Birmingham, 1901. Electric trams are making their debut on the Bristol Road, councillors are plotting to bring water all the way from Wales, and at the Curzon Hall in Suffolk Street a showman named Waller Jeffs has just begun his first...
Feat. The Destroyers; Paul Murphy; Simon Britton
Birmingham, 1901. Electric trams are making their debut on the Bristol Road, councillors are plotting to bring water all the way from Wales, and at the Curzon Hall in Suffolk Street a showman named Waller Jeffs has just begun his first season of animated pictures in the city. Two shows a day, with as many as 3,000 punters per show marvelling at scenes of comedy and romance, the exotic and the mundane, acompanied by live music, sound-effects and performing animals. Within ten years he will be a Birmingham institution, but the audiences who have discovered film at ‘Curzonora’ will desert him as full-time cinemas arrive on the scene.
There is our story in a nutshell. Over the course of one evening, fifteen-piece ‘musical whirlwind’ The Destroyers will summon the spirit of those early shows and their mind-blowing variety. You may remember the group created new scores to a series of Mitchell and Kenyon films back at Flatpack no.1, and this time they will be exploring the full spectrum of 1900s filmmaking ingenuity from actualities and travelogue to sci-fi and melodrama. Float down the Ganges, get a taste of action in the Boer War, let Georges Méliès catapult you to the moon, and then come crashing back to earth in time to see your friends and relatives leaving the local ammunition factory on their lunch-break. This is cinema, but not as we know it.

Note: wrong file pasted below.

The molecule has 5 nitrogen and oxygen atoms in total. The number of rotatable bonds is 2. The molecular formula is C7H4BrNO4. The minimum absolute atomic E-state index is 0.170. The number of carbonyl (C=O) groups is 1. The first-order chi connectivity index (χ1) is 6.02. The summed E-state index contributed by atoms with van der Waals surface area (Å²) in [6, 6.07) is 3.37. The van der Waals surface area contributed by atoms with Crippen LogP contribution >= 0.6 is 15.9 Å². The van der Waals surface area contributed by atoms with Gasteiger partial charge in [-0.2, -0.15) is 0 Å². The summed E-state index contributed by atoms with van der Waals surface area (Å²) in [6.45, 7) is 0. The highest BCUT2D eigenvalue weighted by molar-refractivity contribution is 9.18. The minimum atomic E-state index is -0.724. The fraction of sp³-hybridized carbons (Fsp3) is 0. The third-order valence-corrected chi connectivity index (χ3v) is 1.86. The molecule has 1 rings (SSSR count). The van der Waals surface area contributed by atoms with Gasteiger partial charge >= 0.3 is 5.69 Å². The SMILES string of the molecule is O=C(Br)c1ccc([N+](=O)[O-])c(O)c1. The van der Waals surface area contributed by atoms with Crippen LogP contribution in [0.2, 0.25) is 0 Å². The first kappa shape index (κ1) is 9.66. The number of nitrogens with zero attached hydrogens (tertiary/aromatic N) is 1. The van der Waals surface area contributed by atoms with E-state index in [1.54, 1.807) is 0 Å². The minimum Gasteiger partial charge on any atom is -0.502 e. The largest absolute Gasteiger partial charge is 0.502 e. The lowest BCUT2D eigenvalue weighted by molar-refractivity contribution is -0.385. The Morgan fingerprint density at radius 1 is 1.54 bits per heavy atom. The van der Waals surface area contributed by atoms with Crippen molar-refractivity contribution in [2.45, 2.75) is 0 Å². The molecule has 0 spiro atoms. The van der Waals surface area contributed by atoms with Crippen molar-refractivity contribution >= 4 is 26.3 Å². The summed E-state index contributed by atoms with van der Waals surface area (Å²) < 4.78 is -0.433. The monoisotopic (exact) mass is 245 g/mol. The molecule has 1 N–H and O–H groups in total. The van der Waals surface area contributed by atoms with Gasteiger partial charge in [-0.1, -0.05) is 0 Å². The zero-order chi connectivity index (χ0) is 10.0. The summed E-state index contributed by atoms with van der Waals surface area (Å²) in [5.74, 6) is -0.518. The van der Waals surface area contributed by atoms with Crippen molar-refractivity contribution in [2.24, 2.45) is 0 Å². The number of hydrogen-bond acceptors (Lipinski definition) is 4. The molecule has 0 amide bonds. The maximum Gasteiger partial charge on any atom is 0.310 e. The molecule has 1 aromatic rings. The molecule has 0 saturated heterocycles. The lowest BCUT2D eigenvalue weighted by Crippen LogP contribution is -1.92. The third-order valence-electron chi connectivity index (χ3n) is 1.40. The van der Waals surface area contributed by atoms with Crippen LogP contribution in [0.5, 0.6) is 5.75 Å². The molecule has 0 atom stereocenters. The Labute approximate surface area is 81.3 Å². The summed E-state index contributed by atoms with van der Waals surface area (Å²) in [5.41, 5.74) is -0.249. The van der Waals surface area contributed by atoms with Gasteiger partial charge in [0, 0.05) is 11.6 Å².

Waller Jeffs was born in London in 1861, the son of a doctor. He worked as a journalist overseas and later as a lantern-slide lecturer, then at the end of the century began to work for the notorious promoter A.D. Thomas. In 1901 they brought the ‘Thomas-Edison Animated Picture Co.’ to Birmingham for the first time and despite some teething troubles - including a flaming projector - Jeffs’ shows quickly became a fixture in the city’s calendar. By commissioning films of local events – a number of which can be found in the Mitchell and Kenyon Collection – and employing ingenious PR he was successful in luring a middle-class audience suspicious of this new medium. However competition increased as the 1900s went on, and in 1912 Jeffs was forced to cancel his Curzon Hall residency. In later years he was a manager at the Picture House in Stratford-on-Avon until his death in 1941. He is buried at Brandwood End Cemetery in Kings Heath.